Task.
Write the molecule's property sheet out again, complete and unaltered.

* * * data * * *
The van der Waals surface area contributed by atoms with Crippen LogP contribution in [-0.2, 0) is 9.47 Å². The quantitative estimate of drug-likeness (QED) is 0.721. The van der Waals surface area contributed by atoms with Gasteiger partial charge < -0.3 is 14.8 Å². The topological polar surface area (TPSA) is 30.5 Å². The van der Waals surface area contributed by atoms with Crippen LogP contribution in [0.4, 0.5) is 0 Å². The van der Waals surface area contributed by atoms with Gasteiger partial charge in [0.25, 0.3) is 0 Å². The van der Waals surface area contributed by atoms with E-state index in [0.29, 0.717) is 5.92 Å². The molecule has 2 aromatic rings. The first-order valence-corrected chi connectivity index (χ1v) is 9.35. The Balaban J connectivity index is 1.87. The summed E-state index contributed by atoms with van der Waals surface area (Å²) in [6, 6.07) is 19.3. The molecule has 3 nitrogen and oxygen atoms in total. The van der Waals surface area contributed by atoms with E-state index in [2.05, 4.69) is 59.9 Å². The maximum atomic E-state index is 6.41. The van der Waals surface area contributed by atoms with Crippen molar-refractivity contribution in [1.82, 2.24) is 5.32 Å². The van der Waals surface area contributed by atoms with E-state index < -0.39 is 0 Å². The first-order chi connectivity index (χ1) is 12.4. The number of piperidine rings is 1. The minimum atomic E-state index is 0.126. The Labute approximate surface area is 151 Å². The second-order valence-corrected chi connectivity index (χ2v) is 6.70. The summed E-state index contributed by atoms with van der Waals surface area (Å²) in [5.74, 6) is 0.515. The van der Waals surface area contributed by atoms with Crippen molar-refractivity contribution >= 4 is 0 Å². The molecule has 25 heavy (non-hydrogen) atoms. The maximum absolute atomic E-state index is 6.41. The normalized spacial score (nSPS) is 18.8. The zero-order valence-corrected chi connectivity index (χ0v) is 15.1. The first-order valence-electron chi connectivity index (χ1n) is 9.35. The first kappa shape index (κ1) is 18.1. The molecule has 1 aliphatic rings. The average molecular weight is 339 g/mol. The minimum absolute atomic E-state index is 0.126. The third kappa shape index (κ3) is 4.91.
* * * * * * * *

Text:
The van der Waals surface area contributed by atoms with Crippen LogP contribution in [-0.2, 0) is 9.47 Å². The quantitative estimate of drug-likeness (QED) is 0.721. The van der Waals surface area contributed by atoms with Gasteiger partial charge < -0.3 is 14.8 Å². The topological polar surface area (TPSA) is 30.5 Å². The van der Waals surface area contributed by atoms with Crippen LogP contribution in [0.4, 0.5) is 0 Å². The van der Waals surface area contributed by atoms with Gasteiger partial charge in [0.25, 0.3) is 0 Å². The van der Waals surface area contributed by atoms with E-state index in [0.29, 0.717) is 5.92 Å². The molecule has 2 aromatic rings. The first-order valence-corrected chi connectivity index (χ1v) is 9.35. The Balaban J connectivity index is 1.87. The summed E-state index contributed by atoms with van der Waals surface area (Å²) in [6, 6.07) is 19.3. The molecule has 3 nitrogen and oxygen atoms in total. The van der Waals surface area contributed by atoms with E-state index in [2.05, 4.69) is 59.9 Å². The maximum atomic E-state index is 6.41. The van der Waals surface area contributed by atoms with Crippen molar-refractivity contribution in [1.82, 2.24) is 5.32 Å². The van der Waals surface area contributed by atoms with E-state index < -0.39 is 0 Å². The first-order chi connectivity index (χ1) is 12.4. The number of piperidine rings is 1. The minimum atomic E-state index is 0.126. The Labute approximate surface area is 151 Å². The second-order valence-corrected chi connectivity index (χ2v) is 6.70. The summed E-state index contributed by atoms with van der Waals surface area (Å²) in [5.74, 6) is 0.515. The van der Waals surface area contributed by atoms with Crippen molar-refractivity contribution >= 4 is 0 Å². The molecule has 25 heavy (non-hydrogen) atoms. The maximum absolute atomic E-state index is 6.41. The normalized spacial score (nSPS) is 18.8. The zero-order valence-corrected chi connectivity index (χ0v) is 15.1. The first-order valence-electron chi connectivity index (χ1n) is 9.35. The first kappa shape index (κ1) is 18.1. The molecule has 1 aliphatic rings. The average molecular weight is 339 g/mol. The minimum absolute atomic E-state index is 0.126. The third kappa shape index (κ3) is 4.91.